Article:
My false self,  my monkey mind, it is no less clever than young kids.   I am a thinker.   And when I’m letting go,  my mind offers me these tantalizing rabbit trails,  fragments of thoughts,  compelling metaphors.   Much like kids,  my mind closes in on my weakness.

I totally understand the value of an approach I associate with  Zen Buddhism:  Ignore every itch.   Sit for the entire time.   Do not compromise anywhere.

I get it just as much as I get parents who draw a line in the sand.  No you may not have another drink,  a stuffed animal,  or even a hug.    Bed time is bed time.   End of story.

I could just never make that work.   Treating my kids that way just created this tornado of ugly emotions and suddenly everybody is wide awake  and feeling unloved. (or maybe that was just me.)

In the same way, when I take that militaristic stance to an intrusive thought,  I get pulled into dualistic experiencing of the world.   When I refuse to scratch an itch,  I grow to hate that itch…   In the words of eminent sage  and theologian Pauly Shore,  I harsh my mellow.

Perhaps my wonderful kids were a bit spoiled.   Maybe my meditation practice suffers.   I can live with those possibilities.

 

Chronus Widdershins

As the seconds on my meditation timer count down…

I live a whole uneventful life.

I grow old and die.

 

It is the periodic gongs which remind me…

Punctuating minutes that last months,

And seconds that last years.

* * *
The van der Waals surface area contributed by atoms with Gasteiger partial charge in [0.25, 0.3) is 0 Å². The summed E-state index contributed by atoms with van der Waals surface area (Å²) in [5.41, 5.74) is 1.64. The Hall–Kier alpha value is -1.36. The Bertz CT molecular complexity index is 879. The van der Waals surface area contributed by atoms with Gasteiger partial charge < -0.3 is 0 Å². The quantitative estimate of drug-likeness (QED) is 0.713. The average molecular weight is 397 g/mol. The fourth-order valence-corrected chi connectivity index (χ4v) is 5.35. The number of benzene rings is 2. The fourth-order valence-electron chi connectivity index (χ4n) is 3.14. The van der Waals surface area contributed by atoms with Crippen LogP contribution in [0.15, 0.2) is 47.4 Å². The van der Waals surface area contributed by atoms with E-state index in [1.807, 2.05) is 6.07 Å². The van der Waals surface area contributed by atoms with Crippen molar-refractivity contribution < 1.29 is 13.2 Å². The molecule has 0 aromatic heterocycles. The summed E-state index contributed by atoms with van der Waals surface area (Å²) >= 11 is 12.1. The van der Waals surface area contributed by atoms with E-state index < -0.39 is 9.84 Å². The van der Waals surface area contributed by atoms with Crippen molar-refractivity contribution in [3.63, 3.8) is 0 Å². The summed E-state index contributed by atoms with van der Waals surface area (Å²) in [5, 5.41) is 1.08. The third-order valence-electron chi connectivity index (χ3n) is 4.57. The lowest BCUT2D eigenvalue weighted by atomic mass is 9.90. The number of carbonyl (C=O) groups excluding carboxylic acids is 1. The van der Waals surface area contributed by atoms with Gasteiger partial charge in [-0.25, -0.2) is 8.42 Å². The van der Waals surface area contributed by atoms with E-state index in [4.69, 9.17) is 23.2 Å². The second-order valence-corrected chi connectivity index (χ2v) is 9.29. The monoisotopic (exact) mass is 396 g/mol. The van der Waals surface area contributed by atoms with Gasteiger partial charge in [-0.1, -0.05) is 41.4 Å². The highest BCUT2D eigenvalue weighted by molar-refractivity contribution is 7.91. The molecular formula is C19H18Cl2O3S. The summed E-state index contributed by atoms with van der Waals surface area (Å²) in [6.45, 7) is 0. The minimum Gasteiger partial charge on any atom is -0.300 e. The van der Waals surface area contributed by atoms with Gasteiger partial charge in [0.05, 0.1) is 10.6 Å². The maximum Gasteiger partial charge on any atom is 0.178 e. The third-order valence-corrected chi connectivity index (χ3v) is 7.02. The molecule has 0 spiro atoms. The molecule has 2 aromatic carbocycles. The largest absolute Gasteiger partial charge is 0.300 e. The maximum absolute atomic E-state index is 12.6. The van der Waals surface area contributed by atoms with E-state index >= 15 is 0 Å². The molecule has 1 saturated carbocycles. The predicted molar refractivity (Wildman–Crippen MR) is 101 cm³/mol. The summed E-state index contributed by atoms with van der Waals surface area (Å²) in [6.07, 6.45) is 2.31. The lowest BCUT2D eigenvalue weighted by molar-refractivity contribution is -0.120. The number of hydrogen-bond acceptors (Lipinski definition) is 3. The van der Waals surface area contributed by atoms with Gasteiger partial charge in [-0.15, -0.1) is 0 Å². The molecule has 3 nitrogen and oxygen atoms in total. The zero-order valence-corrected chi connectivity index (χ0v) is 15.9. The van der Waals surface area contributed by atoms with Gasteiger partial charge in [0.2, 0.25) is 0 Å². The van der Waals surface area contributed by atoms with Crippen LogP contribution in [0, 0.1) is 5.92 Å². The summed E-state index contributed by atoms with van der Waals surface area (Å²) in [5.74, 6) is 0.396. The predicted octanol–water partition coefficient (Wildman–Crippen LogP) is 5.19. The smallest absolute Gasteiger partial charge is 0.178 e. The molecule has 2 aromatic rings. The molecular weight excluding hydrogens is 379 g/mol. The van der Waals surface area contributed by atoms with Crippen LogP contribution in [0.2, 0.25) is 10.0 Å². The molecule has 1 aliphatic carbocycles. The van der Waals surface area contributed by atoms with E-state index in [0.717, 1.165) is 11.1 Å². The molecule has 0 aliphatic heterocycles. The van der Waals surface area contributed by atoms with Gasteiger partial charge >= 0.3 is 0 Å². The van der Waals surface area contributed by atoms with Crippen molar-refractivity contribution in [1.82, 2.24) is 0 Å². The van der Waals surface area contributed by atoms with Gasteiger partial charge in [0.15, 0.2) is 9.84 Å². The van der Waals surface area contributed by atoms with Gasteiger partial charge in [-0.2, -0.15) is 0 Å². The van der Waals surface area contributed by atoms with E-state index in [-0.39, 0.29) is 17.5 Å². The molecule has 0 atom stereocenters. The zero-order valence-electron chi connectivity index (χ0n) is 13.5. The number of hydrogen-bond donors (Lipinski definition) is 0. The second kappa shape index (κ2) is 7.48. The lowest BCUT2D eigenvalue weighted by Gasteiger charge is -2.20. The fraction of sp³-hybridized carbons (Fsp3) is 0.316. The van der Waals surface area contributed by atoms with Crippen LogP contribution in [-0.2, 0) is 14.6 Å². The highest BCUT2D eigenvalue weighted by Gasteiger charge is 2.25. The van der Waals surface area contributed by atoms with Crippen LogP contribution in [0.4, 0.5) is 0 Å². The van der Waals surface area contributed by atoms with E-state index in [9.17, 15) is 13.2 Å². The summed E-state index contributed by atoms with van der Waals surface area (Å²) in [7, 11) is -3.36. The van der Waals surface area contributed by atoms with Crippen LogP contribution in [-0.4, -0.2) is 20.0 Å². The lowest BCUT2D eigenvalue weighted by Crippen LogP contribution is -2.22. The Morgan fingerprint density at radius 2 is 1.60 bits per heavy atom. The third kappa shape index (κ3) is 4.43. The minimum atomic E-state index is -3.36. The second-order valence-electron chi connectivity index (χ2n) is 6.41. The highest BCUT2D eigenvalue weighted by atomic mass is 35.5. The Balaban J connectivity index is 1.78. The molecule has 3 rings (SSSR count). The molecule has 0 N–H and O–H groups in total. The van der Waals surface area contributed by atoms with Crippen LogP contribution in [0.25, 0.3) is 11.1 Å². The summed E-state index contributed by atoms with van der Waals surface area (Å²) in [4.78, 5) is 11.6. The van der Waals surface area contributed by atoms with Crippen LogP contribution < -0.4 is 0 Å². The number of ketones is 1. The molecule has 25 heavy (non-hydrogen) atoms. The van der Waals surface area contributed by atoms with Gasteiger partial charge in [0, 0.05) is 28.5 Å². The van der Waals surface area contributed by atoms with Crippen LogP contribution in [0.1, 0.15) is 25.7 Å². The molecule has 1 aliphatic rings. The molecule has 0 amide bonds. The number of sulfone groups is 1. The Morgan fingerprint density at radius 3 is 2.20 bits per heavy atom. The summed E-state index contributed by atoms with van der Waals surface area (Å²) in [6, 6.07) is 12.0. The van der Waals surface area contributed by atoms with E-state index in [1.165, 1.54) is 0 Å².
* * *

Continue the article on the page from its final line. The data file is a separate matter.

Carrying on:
Those bronze vibrations pierce the vale.

 

I go looking within.

After a journey– a trek

A battle– with myself

My shadow-doppleganger-nemesis

I die.

Walk away and let go.

 

And then there is a field.

The clouds cast shadows on the curving ground.

I see it from far away at first.

I wonder on the scarecrow?

No.  A man.  Standing.

 

Arms like tiny toothpicks reaching up.

I am speeding toward him now

He is Jesus.

He is me.

And this is a destination.

 

Homunculus Jesus.  

Me.

In the eye of the storm

Of my thoughts, and emotions and memories.

Further away.

They are a trinity feeding on each other.

Swirling about.

Tearing up the place.

 

But here is silence.

Here is the very deeps of me.

And the end.

 

Time breaks down in a black hole.

And Martin Buber told me

That prayer doesn’t exist in time.

Time exists in prayer.

 

I know that when you turn Chronus widdershins…

Each moment can stretch upwards now.

And second that ticks away…

Is pregnant with an etetnity of its very own!

 

And so there is a director’s cut.

And the director is God.

That extends itself inward.

Right when i approach Him

Me

At the moment i put my hand on his heart…

My own heart.

 

And i am already in my own heart

In a moment turned already sideways.

When things go terrifyingly well

When i am neck deep in nothingness

There is a sweet moment

That happens almost never

And it happens

Every

Single

Time.

 

Already in that heart space and time,

I journey to a place deeper still.

Into the heart of the me/not me

Who stands in my heart already.

 

Call it the heart of the heart.

The secret’s secret.

 

It is an open field.

Of course

A man stands there.

 

I am so small now.

I have have gone so deep within.

I am afraid that of where i must go now.

 

This deeper place still.

Strangeness abounds here.

How can this Great Witness

Continue this endless descent.

 

What if the troika

Never ended?

 

Once i fell into the depths of me.

It happens evety time.

I am

      Falling.

I am

       Still falling.

 

If there might be an eternity in every moment

That how long is 3 days spent dead and in hell?

 

That is what i scream

     As i fall.

 

I made smaller

And smaller still.

Each time i enter into

The heart within the heart within the heart withinthe heart!

 

And then…  i am nothing

I

Am nothing

 

I am

Nothing

 

I am!

 

I am a star

A consellation

A nebula.

 

I am the night sky.

Behold my vastness.

 

The smalkest doorway was a threshold to this

Grandeur!